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NASA Mars Exploration Program
Mars Exploration Program

Subsurface Explorers

Exploring Mars "Down Under"

Subsurface Explorer exploring the surface of Mars from above
Even if rovers, balloons, and airplanes continuously move around and near the surface of Mars one day, we should never judge a planet by its cover. Today's desert-like Martian surface likely hides the presence of water below ground. To "follow the water" to where it is today, we must go beneath the surface of the planet with subsurface explorers.

The subsurface of Mars may resemble some of the colder parts of Earth. For example, in Antarctica or Iceland, we know that water is stored in a layer of permafrost and beneath that, as liquid groundwater. Even if the ancient surface water on Mars evaporated, there may still be substantial reservoirs of water, in either liquid or frozen form, in the subsurface.

First Subsurface Exploration: Radar and Robotic "Moles"

The very first subsurface exploration of Mars for NASA will be in partnership with the European Space Agency (ESA) in their Mars Express mission. This spacecraft carries a subsurface radar instrument that will use a 40-meter (130-foot) antenna to detect and map subsurface water. Electric signals will be sent down the antenna, creating low-frequency radar waves. The radar waves will penetrate the Martian surface as deep as five kilometers (three miles) and will be reflected back to the spacecraft by different subsurface features, including water. This data will give us a three-dimensional understanding of where and how much water may be distributed in the Martian subsurface.

A lander on Mars Express called Beagle 2 will also carry the first robotic mole. Mimicking the behavior of the small furry earth-bound creatures that burrow into the ground, robotic moles will drill underground by pulverizing rock and soil, avoiding the need for a complex drill stem. Beagle 2's mole will only have the ability to penetrate less than a meter (less than 3 feet) below the surface.

A much more capable mole is under development in NASA's technology program. Weighing about 20 kilograms (44 pounds), it will be capable of drilling hundreds of meters (hundreds of yards) into the ground and possibly deeper at a rate of 10-20 meters (33 - 66 feet) a day. Excavated soil would be moved to the back of the mole and a small tube leading to the surface would help alleviate the pressure from the growing mounds of soil. The tube would also send soil samples back to the surface and carry power to the robotic mole. The samples sent up to the surface would be studied for scientific data such as mineral content and oxidation levels of subsurface soil. A mole drilling at the polar cap would study the layers of ice that tell the story of its history, much like the rings of a tree reveal many things from its past. All of this data would provide clues in the search for ancient, or possibly current, life.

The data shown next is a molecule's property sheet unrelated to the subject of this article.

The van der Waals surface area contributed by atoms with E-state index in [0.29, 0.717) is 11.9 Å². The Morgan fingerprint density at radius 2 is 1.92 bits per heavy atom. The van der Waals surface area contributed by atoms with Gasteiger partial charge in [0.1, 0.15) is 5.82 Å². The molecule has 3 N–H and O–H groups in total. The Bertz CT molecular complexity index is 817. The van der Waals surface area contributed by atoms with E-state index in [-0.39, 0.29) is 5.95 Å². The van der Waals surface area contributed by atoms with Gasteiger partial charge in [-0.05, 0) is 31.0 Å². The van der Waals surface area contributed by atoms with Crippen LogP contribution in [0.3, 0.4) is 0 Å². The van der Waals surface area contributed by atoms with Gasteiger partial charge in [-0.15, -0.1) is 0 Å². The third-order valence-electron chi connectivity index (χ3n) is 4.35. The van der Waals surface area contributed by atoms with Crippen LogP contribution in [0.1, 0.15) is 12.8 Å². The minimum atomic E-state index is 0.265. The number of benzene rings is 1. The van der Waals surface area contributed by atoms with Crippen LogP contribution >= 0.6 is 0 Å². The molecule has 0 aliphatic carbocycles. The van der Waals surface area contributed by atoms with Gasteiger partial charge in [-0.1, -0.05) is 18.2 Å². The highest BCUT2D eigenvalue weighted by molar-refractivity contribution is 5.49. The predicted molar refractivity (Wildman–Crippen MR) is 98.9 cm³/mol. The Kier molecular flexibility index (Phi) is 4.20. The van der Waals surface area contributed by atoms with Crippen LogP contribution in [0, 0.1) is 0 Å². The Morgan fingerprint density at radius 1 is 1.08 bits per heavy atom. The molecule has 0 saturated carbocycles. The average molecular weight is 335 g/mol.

Drilling Below the Surface

Once we know in more detail where the water lies, the next step is to drill in those locations. To get to the zone where frozen water--and possible dormant life--might be present, we will probably need to drill to a depth of 200 meters (656 feet). Liquid groundwater will be even deeper. That's no easy feat, but it's critical for understanding the possibility of past or present life on Mars and for confirming that water resources are available for future human explorers.

Deep subsurface access on Mars will have unique challenges. First of all, unlike on Earth, we will not be able to use a drill to go through mud, water, or probably even gas pressure to carry the cuttings away from the bit. We will need new systems for fluidless drilling. Second, we will need an effective means of keeping the hole open while the drilling proceeds. On Earth, this task is normally done with steel casing, which is very heavy. Engineers are actively seeking alternative ways that don't require us to send heavy equipment to Mars given the expense. Finally, we will have to develop systems that allow the drill to make operational decisions for itself. On Earth, drills can get stuck very quickly, so a Mars robotic drill or subsurface explorer must know how to recognize, avoid, and solve problems on its own.